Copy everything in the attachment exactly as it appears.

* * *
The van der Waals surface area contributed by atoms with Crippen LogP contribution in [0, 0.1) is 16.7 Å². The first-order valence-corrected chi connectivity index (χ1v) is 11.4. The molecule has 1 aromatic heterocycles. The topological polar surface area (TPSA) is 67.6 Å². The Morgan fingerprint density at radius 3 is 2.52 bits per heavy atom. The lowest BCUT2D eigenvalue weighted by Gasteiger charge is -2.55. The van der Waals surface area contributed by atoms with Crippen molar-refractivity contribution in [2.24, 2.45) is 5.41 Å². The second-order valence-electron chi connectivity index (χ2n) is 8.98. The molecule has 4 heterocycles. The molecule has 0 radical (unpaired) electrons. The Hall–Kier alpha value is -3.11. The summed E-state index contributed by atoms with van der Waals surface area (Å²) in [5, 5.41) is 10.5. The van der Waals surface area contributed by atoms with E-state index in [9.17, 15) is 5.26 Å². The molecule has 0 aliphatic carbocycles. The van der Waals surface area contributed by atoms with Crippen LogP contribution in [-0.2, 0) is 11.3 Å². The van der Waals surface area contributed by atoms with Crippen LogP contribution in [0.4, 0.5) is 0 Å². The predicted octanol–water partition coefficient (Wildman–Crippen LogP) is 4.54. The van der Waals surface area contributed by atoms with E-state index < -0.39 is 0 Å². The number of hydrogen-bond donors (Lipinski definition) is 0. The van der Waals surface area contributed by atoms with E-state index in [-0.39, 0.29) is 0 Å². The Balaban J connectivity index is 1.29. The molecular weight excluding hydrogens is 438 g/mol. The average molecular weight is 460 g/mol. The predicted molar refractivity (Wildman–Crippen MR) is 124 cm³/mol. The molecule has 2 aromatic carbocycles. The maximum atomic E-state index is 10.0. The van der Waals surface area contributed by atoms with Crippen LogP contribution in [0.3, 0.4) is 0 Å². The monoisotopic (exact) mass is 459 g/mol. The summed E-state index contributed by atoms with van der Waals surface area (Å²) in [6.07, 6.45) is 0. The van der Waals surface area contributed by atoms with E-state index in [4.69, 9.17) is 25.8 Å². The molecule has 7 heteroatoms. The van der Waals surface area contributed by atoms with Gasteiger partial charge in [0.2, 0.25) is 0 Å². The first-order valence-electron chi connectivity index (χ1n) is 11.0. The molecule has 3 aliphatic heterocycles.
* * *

The van der Waals surface area contributed by atoms with Crippen LogP contribution in [0, 0.1) is 16.7 Å². The first-order valence-corrected chi connectivity index (χ1v) is 11.4. The molecule has 1 aromatic heterocycles. The topological polar surface area (TPSA) is 67.6 Å². The Morgan fingerprint density at radius 3 is 2.52 bits per heavy atom. The lowest BCUT2D eigenvalue weighted by Gasteiger charge is -2.55. The van der Waals surface area contributed by atoms with Crippen molar-refractivity contribution in [2.24, 2.45) is 5.41 Å². The second-order valence-electron chi connectivity index (χ2n) is 8.98. The molecule has 4 heterocycles. The molecule has 0 radical (unpaired) electrons. The Hall–Kier alpha value is -3.11. The summed E-state index contributed by atoms with van der Waals surface area (Å²) in [5, 5.41) is 10.5. The van der Waals surface area contributed by atoms with E-state index in [9.17, 15) is 5.26 Å². The molecule has 0 aliphatic carbocycles. The van der Waals surface area contributed by atoms with Crippen LogP contribution in [-0.2, 0) is 11.3 Å². The van der Waals surface area contributed by atoms with Crippen LogP contribution in [0.4, 0.5) is 0 Å². The predicted octanol–water partition coefficient (Wildman–Crippen LogP) is 4.54. The van der Waals surface area contributed by atoms with E-state index < -0.39 is 0 Å². The number of hydrogen-bond donors (Lipinski definition) is 0. The van der Waals surface area contributed by atoms with E-state index in [-0.39, 0.29) is 0 Å². The Balaban J connectivity index is 1.29. The molecular weight excluding hydrogens is 438 g/mol. The average molecular weight is 460 g/mol. The predicted molar refractivity (Wildman–Crippen MR) is 124 cm³/mol. The molecule has 2 aromatic carbocycles. The maximum atomic E-state index is 10.0. The van der Waals surface area contributed by atoms with Crippen LogP contribution in [0.3, 0.4) is 0 Å². The monoisotopic (exact) mass is 459 g/mol. The summed E-state index contributed by atoms with van der Waals surface area (Å²) in [6.07, 6.45) is 0. The van der Waals surface area contributed by atoms with E-state index in [4.69, 9.17) is 25.8 Å². The molecule has 7 heteroatoms. The van der Waals surface area contributed by atoms with Gasteiger partial charge in [0.2, 0.25) is 0 Å². The first-order valence-electron chi connectivity index (χ1n) is 11.0. The molecule has 3 aliphatic heterocycles.